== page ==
Environmental ConsultantJob Description:
Environmental planners advise developers and industry on the social and environmental impact of proposed new projects.Job Category:
What you will do:
You’ll normally work for an environmental consultancy firm. Clients will get you to give advice on the environmental and/or social impact of new projects, such as a new housing development, a new power station, or a new road. You may also investigate existing developments to monitor ongoing environmental and social impact.
Day-to-day duties would include the following:
- Surveying areas for levels of pollution or contamination
- Conducting wildlife studies to see what animals live in the area and how they might be affected by human activity
- Calculating flood risk
- Assessing whether new developments adequately service (or are adequately serviced by) nearby human sites (e.g. Would a new housing estate have sufficient access to health services? Would a new road have enough capacity for the local population? etc.)
- Assessing whether new developments might disturb (or be disturbed by) nearby human sites (e.g. Would a new out-of-town shopping centre unbalance the local economy? Would a nearby factory create too much noise pollution for a new park? etc.)
- Making sure organisations are following environmental standards and laws
- Managing clean-up operations after environmental accidents or spillages
- Researching and analysing data
- Working with companies to reduce their emissions and limit the level of harmful substances in what they produce (either deliberately or as waste)
- Advising industry on recycling and waste disposal
- Writing reports and sharing findings with colleagues, clients, and regulators
- knowledge of geography
- maths knowledge
- to be able to use a computer and the main software packages competently
As well as:
To become an Environmental Consultant, you will need to focus on science and environmental-related subjects to build a strong foundation in the field. Environmental Consultants work on various projects related to environmental protection, sustainability, and regulatory compliance. Here are the recommended subjects and considerations:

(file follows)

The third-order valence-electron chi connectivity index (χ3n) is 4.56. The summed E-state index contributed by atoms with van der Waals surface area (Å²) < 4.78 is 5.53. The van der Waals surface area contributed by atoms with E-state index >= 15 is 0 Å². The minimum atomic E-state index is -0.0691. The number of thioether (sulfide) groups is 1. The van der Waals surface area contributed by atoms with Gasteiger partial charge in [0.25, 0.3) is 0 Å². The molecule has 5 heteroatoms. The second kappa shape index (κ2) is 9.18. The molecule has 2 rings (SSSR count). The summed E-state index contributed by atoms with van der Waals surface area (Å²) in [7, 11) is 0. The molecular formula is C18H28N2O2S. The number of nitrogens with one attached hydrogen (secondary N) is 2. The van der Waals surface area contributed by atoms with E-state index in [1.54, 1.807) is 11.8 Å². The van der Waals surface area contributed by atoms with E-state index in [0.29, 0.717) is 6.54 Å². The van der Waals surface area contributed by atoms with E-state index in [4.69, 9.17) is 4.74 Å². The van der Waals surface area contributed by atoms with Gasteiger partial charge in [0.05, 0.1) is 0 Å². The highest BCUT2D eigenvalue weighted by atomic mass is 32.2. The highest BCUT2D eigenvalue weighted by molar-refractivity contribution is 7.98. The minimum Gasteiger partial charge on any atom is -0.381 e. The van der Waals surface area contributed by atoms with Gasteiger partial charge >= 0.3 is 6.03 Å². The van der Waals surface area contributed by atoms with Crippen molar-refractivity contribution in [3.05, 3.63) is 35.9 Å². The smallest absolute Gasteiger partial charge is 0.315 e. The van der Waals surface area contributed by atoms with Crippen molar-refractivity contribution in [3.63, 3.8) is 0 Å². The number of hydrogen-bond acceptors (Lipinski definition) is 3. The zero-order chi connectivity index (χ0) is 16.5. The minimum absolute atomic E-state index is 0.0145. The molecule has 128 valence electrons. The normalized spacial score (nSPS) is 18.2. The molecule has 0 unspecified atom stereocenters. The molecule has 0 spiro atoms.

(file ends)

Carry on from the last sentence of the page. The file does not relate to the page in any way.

- Science: High grades in science subjects, particularly Biology and Chemistry, are essential. Environmental science often involves understanding natural processes, ecosystems, and the impact of human activities on the environment.
- Mathematics: A good understanding of mathematics is important for data analysis, calculations, and statistical work in environmental consulting.
- Geography: Geography provides knowledge about physical landscapes, ecosystems, climate, and environmental processes, which are directly relevant to the field.
- Environmental Studies: Some schools offer Environmental Studies or similar courses. These can provide a solid introduction to environmental concepts and issues.
- ICT (Information and Communication Technology): Proficiency in using digital tools and software is valuable for data analysis, modeling, and report preparation.
- English: Strong communication skills, both written and verbal, are important for writing reports, communicating with clients, and presenting findings.
- Design and Technology (if available): Courses in design and technology can help you understand environmental technologies, sustainable design, and engineering concepts.
- Business Studies (optional): Environmental Consultants often work with businesses to help them comply with environmental regulations. Understanding basic business principles can be beneficial.
You would typically need a relevant honours degree to become an environmental planner. Degree subjects that focus on environmental or social issues would be useful:
- Environmental science
- Environmental management
- Wildlife management
- Social sciences
- Urban planning
You’ll usually need a driving licence, as you may be visiting and working on multiple sites every day.
Some employers might ask for a postgraduate qualification in a specialist environmental area.
Working Hours and Environment:
You’ll normally work 9–5, Monday to Friday, but you may have to work longer days if you’re finishing off a report or need to survey wildlife that is most active in the early morning or late evening. You may sometimes have to work at the weekend to fit in with the needs of your client.
You’ll usually be based in an office, but will also visit clients and spend time outdoors.
Career Path & Progression:
Environmental planners might start out doing voluntary work with a local conservation group to develop an understanding of real-world ecology. Progressing to university study or a full-time job in conservation might be a good basis to move into an environmental planner or consultancy role.
You could alternatively take a more sociology-focused route, perhaps volunteering or working in local government and studying urban planning at university.
You could develop expertise and specialise in the type of environmental or social issues that you advise on, becoming a consultant ornithologist (a bird expert), herpetologist (a reptile and amphibian expert), or hydrologist (an expert on water systems), for example.